Beyond the School Gates: Experiences of Cyberaggression and Cyberbullying Among Adolescents in the U.K.

Popovac, Maša (2017) Beyond the School Gates: Experiences of Cyberaggression and Cyberbullying Among Adolescents in the U.K. Technical Report. University of Buckingham, Buckingham.

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Abstract

The use of digital technology has increased considerably since the late 1990’s and for young people in particular digital platforms are an integral part of their lives. Information and Communication Technologies (ICTs) have a range of important benefits for children and adolescents, but children can also encounter a range of online risks that can have serious effects on their well-being and development. An increasing amount of research is being carried out into young people’s experiences of cyberaggression and cyberbullying, which have been found to have serious psychological, emotional, behavioural and educational effects. This is an issue that not only impacts the individuals involved, but also has serious implications in relation to school safety and the school social climate. This report outlines a study conducted by the University of Buckingham and Sir John Cass’s Foundation, that examined the online behaviours and experiences of 320 adolescents aged 13-18 years as well as the perceptions of 130 parents. The findings showed that adolescents had a high level of access to ICTs and engaged in a number of online activities which were mainly social in nature. Most adolescents in the sample (69%) had experienced at least one type of cyberaggression, which was most likely to involve being called a hurtful name online, having a picture posted online to embarrass them, or having rumours or gossip spread about them online. Of these adolescents, 43% reported that they had been cyberbullied. These findings are towards the high end of those reported in other studies globally. In addition to victimisation, nearly half of adolescents (48%) admitted perpetrating an act of cyberaggression and most adolescents (77%) had witnessed cyberbullying while online. The findings show the complexity of cyberbullying acts and the need to address the multiple roles associated with these behaviours. When asked about their experiences in the past 12 months, a quarter of adolescents reported that they had been cyberbullied during this time. Although face-to-face bullying continues to be the most common form of bullying experienced by young people, experiences of cyberbullying and face-to-face bullying were often linked. Adolescents reported serious emotional effects due to these experiences. Our findings also indicated that adolescents were most likely to confide in friends about these experiences rather than adults and that parents and teachers were largely removed from young people’s online experiences. This was clear from the data obtained from parents, which showed that they significantly underestimated their child’s experiences and engagement in cyberaggression and overestimated their monitoring of ICT use in the home. The findings in this report reflect the importance of working with adolescents to build digital literacy, empathy and resilience as well as the importance of including parents in online safety efforts. Importantly, the report advocates a multi-level approach to addressing the issue of cyberaggression and cyberbullying and highlights the need for action by government, external support services, funding bodies and organisations, schools and teachers as well as parents and young people. A comprehensive approach to tackling cyberaggression and cyberbullying and enhancing online safety of young people is needed, which would include effort at all levels. The report outlines key recommendations for involvement at each level in an effort to drive forward an impactful response to this important issue.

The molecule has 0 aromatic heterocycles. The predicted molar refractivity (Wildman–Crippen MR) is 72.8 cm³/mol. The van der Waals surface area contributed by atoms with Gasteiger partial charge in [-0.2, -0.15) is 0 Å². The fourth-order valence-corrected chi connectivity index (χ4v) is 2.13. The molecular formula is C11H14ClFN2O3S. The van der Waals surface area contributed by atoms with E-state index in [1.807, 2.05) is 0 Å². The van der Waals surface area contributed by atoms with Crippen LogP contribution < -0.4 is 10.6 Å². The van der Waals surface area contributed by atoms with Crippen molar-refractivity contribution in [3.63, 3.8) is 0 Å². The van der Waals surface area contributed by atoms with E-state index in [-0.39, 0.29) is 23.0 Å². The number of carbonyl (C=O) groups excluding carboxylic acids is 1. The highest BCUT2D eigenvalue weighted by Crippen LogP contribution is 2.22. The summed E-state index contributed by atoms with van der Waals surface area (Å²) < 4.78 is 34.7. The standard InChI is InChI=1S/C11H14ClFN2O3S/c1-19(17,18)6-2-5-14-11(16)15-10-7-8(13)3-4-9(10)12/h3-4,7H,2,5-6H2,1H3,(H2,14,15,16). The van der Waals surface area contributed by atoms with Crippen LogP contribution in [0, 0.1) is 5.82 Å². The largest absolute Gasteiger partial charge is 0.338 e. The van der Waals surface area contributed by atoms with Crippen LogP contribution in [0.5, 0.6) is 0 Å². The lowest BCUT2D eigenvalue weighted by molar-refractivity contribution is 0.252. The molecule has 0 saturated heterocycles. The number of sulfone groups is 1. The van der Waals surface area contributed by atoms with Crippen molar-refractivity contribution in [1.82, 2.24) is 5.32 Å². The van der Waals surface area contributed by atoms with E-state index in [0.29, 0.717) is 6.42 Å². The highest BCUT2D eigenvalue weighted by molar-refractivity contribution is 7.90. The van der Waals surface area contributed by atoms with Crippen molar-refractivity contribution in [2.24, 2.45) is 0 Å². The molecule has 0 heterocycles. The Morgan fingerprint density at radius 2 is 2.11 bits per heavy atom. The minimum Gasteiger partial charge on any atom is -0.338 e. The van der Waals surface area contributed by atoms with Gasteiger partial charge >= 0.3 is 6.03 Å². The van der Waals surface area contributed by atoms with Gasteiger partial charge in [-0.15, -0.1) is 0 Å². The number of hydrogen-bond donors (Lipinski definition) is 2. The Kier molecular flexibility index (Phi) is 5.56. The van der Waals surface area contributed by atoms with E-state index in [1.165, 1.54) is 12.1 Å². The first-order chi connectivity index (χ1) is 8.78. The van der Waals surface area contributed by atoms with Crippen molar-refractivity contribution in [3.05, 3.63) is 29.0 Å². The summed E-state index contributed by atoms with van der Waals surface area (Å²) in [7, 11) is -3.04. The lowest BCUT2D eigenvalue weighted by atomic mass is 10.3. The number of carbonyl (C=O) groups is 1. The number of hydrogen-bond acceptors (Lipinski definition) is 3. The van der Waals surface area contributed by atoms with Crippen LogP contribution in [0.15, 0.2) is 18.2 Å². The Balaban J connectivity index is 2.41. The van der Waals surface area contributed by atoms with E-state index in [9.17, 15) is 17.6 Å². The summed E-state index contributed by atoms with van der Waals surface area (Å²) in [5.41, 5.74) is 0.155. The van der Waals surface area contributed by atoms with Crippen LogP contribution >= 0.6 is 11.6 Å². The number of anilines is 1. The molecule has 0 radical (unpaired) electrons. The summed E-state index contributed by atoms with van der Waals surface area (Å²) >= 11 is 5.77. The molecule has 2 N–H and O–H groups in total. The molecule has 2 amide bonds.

Item Type: Monograph (Technical Report)
Uncontrolled Keywords: Cyberbullying; cyberaggression; adolescents
Subjects: B Philosophy. Psychology. Religion > BF Psychology
Divisions: School of Science > Psychology
Depositing User: Masa Popovac
Date Deposited: 23 Oct 2017 13:45
Last Modified: 23 Oct 2017 13:45
URI: http://bear.buckingham.ac.uk/id/eprint/225

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